Computers Are Driving The Future of Scientific Research

Computers have become ubiquitous tools that are revolutionizing modern society and our daily lives. Computers have spawned multimillion dollar tech industries, e-commerce giants and small local business. Computers have also played a major role in transforming science and scientific research.

Science today is beholden to internet and computer technologies, which are an integral aspect of all parts of science, from research to engineering and business enterprise.

The importance of the computer to scientific research is about to be put to the test, and in more ways than many people may realize. After a two year hiatus, the European Organization for Nuclear Research, or Cern, has announced the reopening of their massive particle accelerator the LHC, or Large Hadron collider. The hadron collider launches subatomic particles at close to the speed of light around specialized tunnels which span almost 17 miles around. Particles run in both direction picking up speed before they smash into one another with such force that they create and capture, if only for a brief fraction of a millisecond, particles which before only resided in the imagination and math of renowned physicists.

All this quantum smashing would be impossible without computers. Computers run by super advanced industrial PC boards are essential for scientists to continue unlocking the secrets and mysteries of the universe. It is computers which help time the particle launch, calculate the speeds required to produce the particle smashing, control advanced highly sensitive sensors and help analyze the unfathomable amounts of data produced by the particle collisions. It is computers that make it possible to smash two particles, so small they can not even be seen by the human eye or even the most power microscopes, together.

With the help of high powered computers, the LHC is seeing a massive rise in data collection and production. The detectors and sensors used for this scientific research are producing over one petabyte of data every second! Despite this astronomical number of data, physicists believe the new computing power of the Hadron Collider will be capable of producing, sensing, and recording even more date in the up coming runs.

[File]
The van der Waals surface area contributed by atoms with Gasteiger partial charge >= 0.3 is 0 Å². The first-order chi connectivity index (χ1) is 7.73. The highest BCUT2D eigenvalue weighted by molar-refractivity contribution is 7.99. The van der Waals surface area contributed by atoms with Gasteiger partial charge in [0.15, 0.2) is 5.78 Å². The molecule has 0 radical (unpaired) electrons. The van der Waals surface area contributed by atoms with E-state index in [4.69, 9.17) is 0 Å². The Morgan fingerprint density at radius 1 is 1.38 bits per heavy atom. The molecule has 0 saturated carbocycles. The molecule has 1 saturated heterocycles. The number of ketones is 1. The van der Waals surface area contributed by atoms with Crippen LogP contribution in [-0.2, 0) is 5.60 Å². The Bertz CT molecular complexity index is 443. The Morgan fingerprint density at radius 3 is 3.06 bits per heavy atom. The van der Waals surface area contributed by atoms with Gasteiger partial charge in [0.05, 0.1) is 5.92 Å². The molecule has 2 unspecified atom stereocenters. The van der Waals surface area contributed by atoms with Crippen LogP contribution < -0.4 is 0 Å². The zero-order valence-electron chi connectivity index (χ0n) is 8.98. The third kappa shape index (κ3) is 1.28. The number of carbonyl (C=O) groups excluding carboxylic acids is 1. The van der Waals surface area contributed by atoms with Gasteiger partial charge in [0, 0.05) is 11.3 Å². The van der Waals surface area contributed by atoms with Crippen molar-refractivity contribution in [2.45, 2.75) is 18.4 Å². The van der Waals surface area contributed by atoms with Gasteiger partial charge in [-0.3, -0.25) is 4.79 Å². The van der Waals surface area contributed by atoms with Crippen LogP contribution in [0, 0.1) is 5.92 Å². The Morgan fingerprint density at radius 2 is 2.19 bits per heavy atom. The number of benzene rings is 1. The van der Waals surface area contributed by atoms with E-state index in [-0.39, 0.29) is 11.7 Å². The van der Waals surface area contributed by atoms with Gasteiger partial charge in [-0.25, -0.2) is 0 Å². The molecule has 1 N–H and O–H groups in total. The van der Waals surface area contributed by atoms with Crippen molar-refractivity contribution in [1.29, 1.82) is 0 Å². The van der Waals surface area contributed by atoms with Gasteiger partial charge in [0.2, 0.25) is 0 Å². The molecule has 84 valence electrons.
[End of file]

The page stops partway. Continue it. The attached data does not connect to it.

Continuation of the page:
As computers prove their power with the LHC, scientists in all fields are beginning to investigate the current IT infrastructure and it current capacity as it relates to data aquisition, networks, communication, and date analysis. The ISGTW, or the International Science Grid This Week, writes, “The life sciences and other research fields are also seeing similar rates of data explosion, says James Hughes of Huawei. “We are really standing at a crossroads when it comes to storage,” he concludes.

In the same article Cern project manager Bill Jones remarkes, ““It’s not only testing, though…By doing this we’re helping the companies to improve their products and services.” Jones conitues to say that, “CERN essentially acts as an example use case for this state-of-the-art technology: By using CERN openlab as a showcase, companies can then promote their products and their services to other labs and different business sectors.”

Even the lab itself is being run by massive computers. Facility management has become big business. These large scale scientific facilities use computers to help the daily operation of their massive labs and infrastructures. Computers are helping automate every aspect of a modern lab or scientific facility. Computers turn on an off the lights, control environmental factors, control and manage, temperature and air circulation, janitorial services, mail rooms, security, all to ensure the highest efficiency from the facility as possible. The actual facility itself is relying on computers to help support integral facility systems.

The world’s research institutions are projected to produce unimaginable amounts of data in numerous scientific branches such as, neurology, radio astronomy and genetics. Advanced instrumentation such as Earth observation satellites, high-performance genomic sequencers, neutron diffractometers and X-ray antennas are all being operated by industrial computers and and computer software. The computer revolution just may be on the the leading factors driving our humanities scientific advancements.

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